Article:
On Dutch Budget Day 2022 (i.e. 20 September 2022), several tax measures were announced which could impact real estate funds investing in or through the Netherlands. The announced abolition of the Dutch REIT regime is a bit of a surprise. Apart from that, there are no real surprises, as most of the measures have already been announced in advance or have been leaked. The most notable measures are the increase in the property transfer tax rate to 10.4%, the lowering of the VAT rate on residential solar panels to 0% and certain modifications to the rate structure of the companies in the Netherlands. There are also relevant measures with respect to vested interests and management incentive plans. If you would like to find out more or discuss the implications, please do not hesitate to contact your usual A&M adviser, Roel de Vries or Nick Crama.
Abolition of the Dutch REIT regime for direct real estate investments
The Dutch Ministry of Finance has announced its political intention to abolish the Dutch REIT regime for direct real estate investments as of January 1, 2024. The Dutch REIT regime is also referred to as the Dutch Fiscal Investment Institutions (FBI) regime for real estate investments. The legislative proposal to formalize the termination will be released on Budget Day 2023. Following the termination, existing FBI entities will in principle be subject to standard Dutch corporate income tax at an aggregate rate of 25.8 %. An FBI would still be allowed to hold shares in taxable subsidiaries that invest directly in Dutch or foreign real estate. The Department of Finance is considering whether additional tax measures will be introduced to facilitate existing FBI entities wishing to restructure outside the FBI regime (for example, certain restructurings could trigger a Dutch real estate transfer tax).
The Dutch FBI regime is a corporate tax facility that can be applied by listed and unlisted, regulated and unregulated (real estate) investment entities. The facility is broader than real estate investments and may, for example, also include securities. Under the FBI regime, income and capital gains are effectively exempt from Dutch corporate income tax as a 0% rate applies. Taxable profits must be distributed within eight months of the end of each fiscal year. These distributions are in principle subject to a Dutch withholding tax of 15% on the dividends. Capital gains may, subject to certain formalities, be distributed free of Dutch dividend withholding tax. This means that an FBI entity investing in real estate is effectively subject to a 15% tax on, in short, its net rental income.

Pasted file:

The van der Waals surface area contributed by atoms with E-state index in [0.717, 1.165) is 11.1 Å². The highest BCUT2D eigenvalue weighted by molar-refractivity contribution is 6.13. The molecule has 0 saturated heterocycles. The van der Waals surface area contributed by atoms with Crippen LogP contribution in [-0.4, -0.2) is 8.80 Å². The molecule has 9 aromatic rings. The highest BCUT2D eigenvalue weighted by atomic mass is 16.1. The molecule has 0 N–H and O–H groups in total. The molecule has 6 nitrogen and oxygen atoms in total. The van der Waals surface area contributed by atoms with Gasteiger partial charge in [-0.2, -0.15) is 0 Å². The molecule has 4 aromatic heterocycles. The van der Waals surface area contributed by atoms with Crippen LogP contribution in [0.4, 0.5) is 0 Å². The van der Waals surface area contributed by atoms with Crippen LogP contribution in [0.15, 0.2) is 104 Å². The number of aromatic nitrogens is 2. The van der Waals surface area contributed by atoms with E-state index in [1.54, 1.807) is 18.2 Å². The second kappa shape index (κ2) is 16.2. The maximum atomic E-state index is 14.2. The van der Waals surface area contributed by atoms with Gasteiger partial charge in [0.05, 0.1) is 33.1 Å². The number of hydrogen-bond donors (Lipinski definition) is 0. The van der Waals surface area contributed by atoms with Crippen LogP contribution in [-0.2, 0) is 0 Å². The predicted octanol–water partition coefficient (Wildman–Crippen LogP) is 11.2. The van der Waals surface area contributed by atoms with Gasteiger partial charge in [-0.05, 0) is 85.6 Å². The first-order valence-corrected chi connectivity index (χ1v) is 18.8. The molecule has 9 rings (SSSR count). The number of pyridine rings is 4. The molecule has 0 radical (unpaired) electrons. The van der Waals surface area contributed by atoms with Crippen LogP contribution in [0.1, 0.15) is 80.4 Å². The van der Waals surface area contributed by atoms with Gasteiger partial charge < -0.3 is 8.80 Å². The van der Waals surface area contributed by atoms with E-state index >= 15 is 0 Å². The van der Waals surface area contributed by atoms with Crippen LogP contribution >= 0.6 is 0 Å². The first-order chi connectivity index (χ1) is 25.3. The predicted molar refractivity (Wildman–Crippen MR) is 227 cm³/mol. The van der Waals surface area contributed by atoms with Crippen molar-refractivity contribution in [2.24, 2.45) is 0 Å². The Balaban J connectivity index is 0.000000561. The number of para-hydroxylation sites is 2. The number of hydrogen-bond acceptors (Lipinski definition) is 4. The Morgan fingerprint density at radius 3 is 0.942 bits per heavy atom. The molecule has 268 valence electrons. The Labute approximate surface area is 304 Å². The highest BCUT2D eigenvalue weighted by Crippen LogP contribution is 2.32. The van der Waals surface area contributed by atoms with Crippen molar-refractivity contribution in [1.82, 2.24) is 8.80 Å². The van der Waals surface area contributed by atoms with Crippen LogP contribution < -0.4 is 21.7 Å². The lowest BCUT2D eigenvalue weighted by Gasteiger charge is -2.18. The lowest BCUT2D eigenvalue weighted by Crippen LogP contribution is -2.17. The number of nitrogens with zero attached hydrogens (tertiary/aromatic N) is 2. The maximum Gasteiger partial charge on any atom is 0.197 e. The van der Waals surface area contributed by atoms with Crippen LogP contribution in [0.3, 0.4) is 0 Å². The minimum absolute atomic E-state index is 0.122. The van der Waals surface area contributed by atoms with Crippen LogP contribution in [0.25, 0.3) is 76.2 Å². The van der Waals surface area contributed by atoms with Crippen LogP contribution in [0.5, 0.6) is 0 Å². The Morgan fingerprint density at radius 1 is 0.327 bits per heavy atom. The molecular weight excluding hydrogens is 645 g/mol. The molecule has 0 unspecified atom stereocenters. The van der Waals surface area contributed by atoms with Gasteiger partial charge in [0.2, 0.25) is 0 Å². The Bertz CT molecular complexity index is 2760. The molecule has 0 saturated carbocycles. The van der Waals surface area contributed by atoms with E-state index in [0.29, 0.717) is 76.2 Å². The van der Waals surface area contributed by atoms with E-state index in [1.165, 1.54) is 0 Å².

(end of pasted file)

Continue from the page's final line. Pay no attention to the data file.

In 2018, the Dutch State Secretary for Finance first announced an investigation to assess whether the FBI regime for real estate investments could be changed. The reason for this investigation was that the FBI scheme can lead to “tax leakage”, as zero taxation on income from Dutch real estate investments is indeed possible for some foreign investors. This can, for example, be achieved where foreign investors in an FBI entity apply exemptions from withholding tax on dividends under double tax treaties entered into by the Netherlands or where foreign investors themselves claim the FBI status when directly holding Dutch real estate investments.
The results of the assessment of the FBI regime were released on June 30, 2022. The Board of Inquiry concluded that the proposed solution of abolishing the FBI regime for real estate investments was disproportionate. Alternative solutions were presented.
Increase the real estate transfer tax rate for investment properties to 10.4%
Effective January 1, 2023, the property transfer tax rate for non-residential property and residential property acquired for investment purposes will increase from 8% to 10.4%. Property transfer duties are levied on the purchaser. To continue to benefit from the 8% rate, transfers must be executed before January 1, 2023. A conditional transfer by means of a so-called “Groninger” deed can provide a solution when a commercial purchase agreement can be concluded before on January 1, 2023, but the buyer cannot finance the purchase price until 2023.
Reduction of the VAT rate on residential solar panels to 0%
From 1 January 2023, the VAT rate on the supply and installation of solar panels on or in the immediate vicinity of residential property will be lowered from 21% to 0%. This is particularly relevant for investors in residential real estate who cannot (fully) recover VAT.
Increase in the corporate tax rate from 15% to 19% and reduction of the first tranche
From 1 January 2023, the lower rate of Dutch corporation tax of 15% will be increased to 19%. The 15% rate currently applies to the first bracket of taxable income up to EUR 395,000. This first tranche will also be reduced from 395,000 euros to 200,000 euros. As a result, Dutch corporate taxpayers will sooner be subject to the 25.8% rate of corporation tax. The rate of 25.8% will apply in particular to all taxable income exceeding the first tranche of 200,000 euros.